• With FIFO, it is assumed that the $5 per unit hats remaining were sold first, followed by the $6 per unit hats.

If a company’s inventory costs rose by 50%, for example, the company would report a lower amount for net income, assuming sales prices weren’t increased to counter the higher inventory expense. A lower net income total would mean less taxable income and ultimately, a lower tax expense for the year. In total, there are four inventory costing methods you can use for inventory valuation and management.

Managerial Accounting

Let’s say that a new line comes out and XYZ Clothing buys 100 shirts from this new line to put into inventory in its new store. Although using the LIFO method will cut into his profit, it also means that Lee will get a tax break. The 220 lamps Lee has not yet sold would still be considered inventory. The remaining unsold 275 sunglasses will be accounted for in “inventory”. Going by the FIFO method, Sal needs to go by the older costs (of acquiring his inventory) first. January has come along and Sal needs to calculate his cost of goods sold for the previous year, which he will do using the FIFO method.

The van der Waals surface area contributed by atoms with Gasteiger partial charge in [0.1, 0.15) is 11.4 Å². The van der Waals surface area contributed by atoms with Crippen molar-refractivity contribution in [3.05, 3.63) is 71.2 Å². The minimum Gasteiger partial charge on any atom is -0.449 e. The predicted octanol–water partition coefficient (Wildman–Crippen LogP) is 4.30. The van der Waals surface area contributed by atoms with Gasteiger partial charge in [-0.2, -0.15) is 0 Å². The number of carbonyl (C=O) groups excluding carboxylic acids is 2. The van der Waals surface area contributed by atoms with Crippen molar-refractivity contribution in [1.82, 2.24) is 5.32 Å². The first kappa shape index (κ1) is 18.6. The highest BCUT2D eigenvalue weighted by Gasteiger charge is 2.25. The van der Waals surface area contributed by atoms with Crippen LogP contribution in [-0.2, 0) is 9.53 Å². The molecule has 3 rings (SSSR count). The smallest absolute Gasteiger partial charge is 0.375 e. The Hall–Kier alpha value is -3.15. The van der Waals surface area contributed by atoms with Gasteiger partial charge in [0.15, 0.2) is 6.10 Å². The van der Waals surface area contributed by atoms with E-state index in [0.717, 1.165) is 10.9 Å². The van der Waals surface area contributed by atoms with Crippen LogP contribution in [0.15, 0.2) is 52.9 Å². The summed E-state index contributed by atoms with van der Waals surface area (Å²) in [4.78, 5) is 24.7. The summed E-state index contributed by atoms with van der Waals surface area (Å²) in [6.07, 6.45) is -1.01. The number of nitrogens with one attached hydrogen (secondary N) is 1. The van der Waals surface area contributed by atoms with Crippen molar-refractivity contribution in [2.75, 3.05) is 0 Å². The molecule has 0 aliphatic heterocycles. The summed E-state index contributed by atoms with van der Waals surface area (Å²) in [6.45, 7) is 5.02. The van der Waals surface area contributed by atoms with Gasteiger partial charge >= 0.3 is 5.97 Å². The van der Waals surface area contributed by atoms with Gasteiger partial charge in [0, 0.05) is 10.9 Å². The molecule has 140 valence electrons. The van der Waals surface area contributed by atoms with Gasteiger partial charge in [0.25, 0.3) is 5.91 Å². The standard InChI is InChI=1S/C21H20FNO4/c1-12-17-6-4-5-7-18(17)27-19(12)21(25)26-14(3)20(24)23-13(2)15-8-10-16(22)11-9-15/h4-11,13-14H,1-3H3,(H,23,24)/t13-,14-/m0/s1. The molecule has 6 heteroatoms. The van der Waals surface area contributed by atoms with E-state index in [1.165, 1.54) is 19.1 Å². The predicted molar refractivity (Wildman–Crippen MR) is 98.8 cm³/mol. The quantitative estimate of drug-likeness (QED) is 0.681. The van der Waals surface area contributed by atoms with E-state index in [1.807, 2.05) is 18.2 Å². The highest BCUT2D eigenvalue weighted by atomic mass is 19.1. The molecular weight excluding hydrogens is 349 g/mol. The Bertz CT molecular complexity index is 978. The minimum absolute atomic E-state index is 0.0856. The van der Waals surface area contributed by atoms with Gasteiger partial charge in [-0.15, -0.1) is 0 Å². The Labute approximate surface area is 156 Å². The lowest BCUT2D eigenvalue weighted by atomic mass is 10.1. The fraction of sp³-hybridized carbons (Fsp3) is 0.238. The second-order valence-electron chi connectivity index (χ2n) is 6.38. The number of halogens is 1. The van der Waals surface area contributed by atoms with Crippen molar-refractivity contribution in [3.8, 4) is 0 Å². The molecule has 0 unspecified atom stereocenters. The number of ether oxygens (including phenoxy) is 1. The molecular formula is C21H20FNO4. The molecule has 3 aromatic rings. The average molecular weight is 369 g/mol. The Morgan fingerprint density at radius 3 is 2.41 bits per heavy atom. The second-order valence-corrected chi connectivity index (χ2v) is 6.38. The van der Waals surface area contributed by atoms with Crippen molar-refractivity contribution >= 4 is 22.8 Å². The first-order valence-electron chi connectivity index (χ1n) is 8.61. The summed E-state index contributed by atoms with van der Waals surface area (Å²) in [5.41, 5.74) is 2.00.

One reason for valuing inventory is to determine its value for inventory financing purposes. Another reason for valuing inventory is that inventory costs are included in the cost of goods sold, which reduces business income for tax purposes. FIFO is one of several ways to calculate the cost of inventory in a business.